The President's Commission on Law Enforcement and Administration of Justice was a group of 19 people appointed by President Johnson in 1967 to study the American criminal justice system. Johnson assigned the group the staggering task of fighting crime and repairing the American criminal justice system:
No agency of government has ever in our history undertaken to probe so fully and deeply into the problems of crime in our nation. I do not underestimate the difficulty of the assignment. But the very difficulty which these problems present and the staggering cost of inaction make it imperative that this task be undertaken.— President Lyndon Johnson 
The Commission's final report was issued in 1967 has been described as "the most comprehensive evaluation of crime and crime control in the United States at the time". It laid out reorganization plans for police departments and suggested a range of reforms. Several of the Commission's findings related to the poor treatment of juvenile offenders.
- Johnson, Lyndon B. (March 8, 1965). "Special Message to the Congress on Law Enforcement and the Administration of Justice". Retrieved April 30, 2020.
- McGarrell, Edmund F. (1988). Juvenile Correctional Reform: Two Decades of Policy and Procedural Change. SUNY Press. p. 8. ISBN 978-1-4384-1243-6. Retrieved April 3, 2013 – via Google Books.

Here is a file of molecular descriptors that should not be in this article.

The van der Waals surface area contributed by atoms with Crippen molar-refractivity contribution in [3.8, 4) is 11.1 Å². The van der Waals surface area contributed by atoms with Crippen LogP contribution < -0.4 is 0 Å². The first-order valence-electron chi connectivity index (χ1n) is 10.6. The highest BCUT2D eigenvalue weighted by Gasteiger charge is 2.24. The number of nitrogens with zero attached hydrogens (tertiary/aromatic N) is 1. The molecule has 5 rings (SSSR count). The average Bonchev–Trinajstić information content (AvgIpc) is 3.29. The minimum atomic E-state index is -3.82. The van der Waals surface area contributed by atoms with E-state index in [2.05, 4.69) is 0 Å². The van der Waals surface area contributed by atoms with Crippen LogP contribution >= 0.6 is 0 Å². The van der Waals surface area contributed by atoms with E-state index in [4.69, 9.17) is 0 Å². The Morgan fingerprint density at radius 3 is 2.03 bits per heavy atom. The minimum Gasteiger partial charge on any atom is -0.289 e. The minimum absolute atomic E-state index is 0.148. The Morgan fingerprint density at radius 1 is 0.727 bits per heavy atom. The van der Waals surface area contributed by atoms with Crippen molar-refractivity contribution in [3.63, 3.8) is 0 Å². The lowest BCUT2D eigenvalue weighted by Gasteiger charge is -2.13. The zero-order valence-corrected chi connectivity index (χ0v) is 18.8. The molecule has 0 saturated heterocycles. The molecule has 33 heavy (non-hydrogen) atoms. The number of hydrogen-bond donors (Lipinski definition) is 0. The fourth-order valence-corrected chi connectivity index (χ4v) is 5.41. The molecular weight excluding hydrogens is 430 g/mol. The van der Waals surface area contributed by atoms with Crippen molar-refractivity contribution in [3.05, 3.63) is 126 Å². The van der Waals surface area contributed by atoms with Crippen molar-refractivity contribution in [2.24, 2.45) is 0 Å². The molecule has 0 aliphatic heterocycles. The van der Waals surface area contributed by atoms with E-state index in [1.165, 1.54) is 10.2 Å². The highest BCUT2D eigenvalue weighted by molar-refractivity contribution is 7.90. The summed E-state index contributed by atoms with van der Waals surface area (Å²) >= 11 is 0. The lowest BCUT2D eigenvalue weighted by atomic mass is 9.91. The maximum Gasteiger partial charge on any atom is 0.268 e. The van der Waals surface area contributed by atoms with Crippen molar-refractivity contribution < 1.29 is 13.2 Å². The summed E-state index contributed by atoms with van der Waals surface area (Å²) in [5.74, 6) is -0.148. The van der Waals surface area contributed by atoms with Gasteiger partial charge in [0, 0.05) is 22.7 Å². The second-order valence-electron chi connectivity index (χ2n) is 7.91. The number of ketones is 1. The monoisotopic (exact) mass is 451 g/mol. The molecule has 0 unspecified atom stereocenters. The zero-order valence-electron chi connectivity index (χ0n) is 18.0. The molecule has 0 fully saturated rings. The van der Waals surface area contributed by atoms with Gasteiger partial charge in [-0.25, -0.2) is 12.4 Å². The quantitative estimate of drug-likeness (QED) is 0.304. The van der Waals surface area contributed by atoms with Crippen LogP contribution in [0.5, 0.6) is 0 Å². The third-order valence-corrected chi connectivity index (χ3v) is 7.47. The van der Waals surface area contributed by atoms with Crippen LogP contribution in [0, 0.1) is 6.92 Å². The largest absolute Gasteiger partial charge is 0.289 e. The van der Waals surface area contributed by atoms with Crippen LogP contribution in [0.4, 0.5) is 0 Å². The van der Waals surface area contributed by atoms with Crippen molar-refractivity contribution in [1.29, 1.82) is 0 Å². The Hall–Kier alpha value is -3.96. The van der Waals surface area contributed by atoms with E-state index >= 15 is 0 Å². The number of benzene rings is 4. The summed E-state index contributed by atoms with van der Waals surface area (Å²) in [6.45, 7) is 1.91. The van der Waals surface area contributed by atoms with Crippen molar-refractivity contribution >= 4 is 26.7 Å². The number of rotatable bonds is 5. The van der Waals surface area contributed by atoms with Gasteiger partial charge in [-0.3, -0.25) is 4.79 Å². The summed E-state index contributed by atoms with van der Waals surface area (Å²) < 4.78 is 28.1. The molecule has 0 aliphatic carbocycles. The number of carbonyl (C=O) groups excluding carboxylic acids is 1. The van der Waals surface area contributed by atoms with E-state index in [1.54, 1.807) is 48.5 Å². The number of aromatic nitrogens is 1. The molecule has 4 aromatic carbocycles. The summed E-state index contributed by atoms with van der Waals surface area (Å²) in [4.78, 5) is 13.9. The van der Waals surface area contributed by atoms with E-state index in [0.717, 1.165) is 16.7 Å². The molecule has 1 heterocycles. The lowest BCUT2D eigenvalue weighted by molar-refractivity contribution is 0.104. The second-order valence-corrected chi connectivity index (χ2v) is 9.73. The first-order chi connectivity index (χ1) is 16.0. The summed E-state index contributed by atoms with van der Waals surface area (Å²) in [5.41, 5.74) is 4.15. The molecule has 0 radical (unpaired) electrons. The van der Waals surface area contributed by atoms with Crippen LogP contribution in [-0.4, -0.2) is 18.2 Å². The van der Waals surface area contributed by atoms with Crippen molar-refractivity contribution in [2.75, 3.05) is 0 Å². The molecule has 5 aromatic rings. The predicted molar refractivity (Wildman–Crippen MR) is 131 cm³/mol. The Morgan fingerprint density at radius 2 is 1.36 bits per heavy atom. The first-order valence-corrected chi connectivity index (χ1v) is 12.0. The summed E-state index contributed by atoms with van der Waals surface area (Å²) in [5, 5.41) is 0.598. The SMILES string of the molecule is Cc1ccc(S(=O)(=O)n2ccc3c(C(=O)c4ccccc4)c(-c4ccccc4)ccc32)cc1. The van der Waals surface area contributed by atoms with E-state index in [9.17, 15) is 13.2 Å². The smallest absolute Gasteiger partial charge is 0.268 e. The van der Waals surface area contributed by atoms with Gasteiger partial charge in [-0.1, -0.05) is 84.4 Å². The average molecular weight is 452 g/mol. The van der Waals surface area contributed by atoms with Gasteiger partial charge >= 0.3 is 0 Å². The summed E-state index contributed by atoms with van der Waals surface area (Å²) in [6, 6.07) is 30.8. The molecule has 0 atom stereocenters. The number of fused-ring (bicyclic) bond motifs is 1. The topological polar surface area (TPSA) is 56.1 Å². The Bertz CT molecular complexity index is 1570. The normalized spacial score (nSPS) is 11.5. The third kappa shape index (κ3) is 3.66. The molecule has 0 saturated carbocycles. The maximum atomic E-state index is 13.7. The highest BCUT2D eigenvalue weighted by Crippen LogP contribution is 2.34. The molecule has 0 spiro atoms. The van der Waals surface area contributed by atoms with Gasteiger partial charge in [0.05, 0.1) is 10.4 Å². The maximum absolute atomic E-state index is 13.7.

- Greene, Helen Taylor; Gabbidon, Shaun L. (April 14, 2009). Encyclopedia of Race and Crime. SAGE Publications. ISBN 978-1-4129-5085-5. Retrieved April 3, 2013 – via Google Books.
- Dempsey, John S.; Forst, Linda S. (2011). An Introduction to Policing. Cengage Learning. p. 80. ISBN 978-1-111-13772-4. Retrieved April 3, 2013 – via Google Books.
- Giles, Howard (2002). Law Enforcement, Communication and Community. John Benjamins Publishing. p. 35. ISBN 978-1-58811-255-2. Retrieved April 3, 2013 – via Google Books.
- Hess, Kären M.; Drowns, Robert W. (2009). Juvenile Justice. Cengage Learning. pp. 49–. ISBN 978-0-495-50437-5. Retrieved April 3, 2013 – via Google Books.
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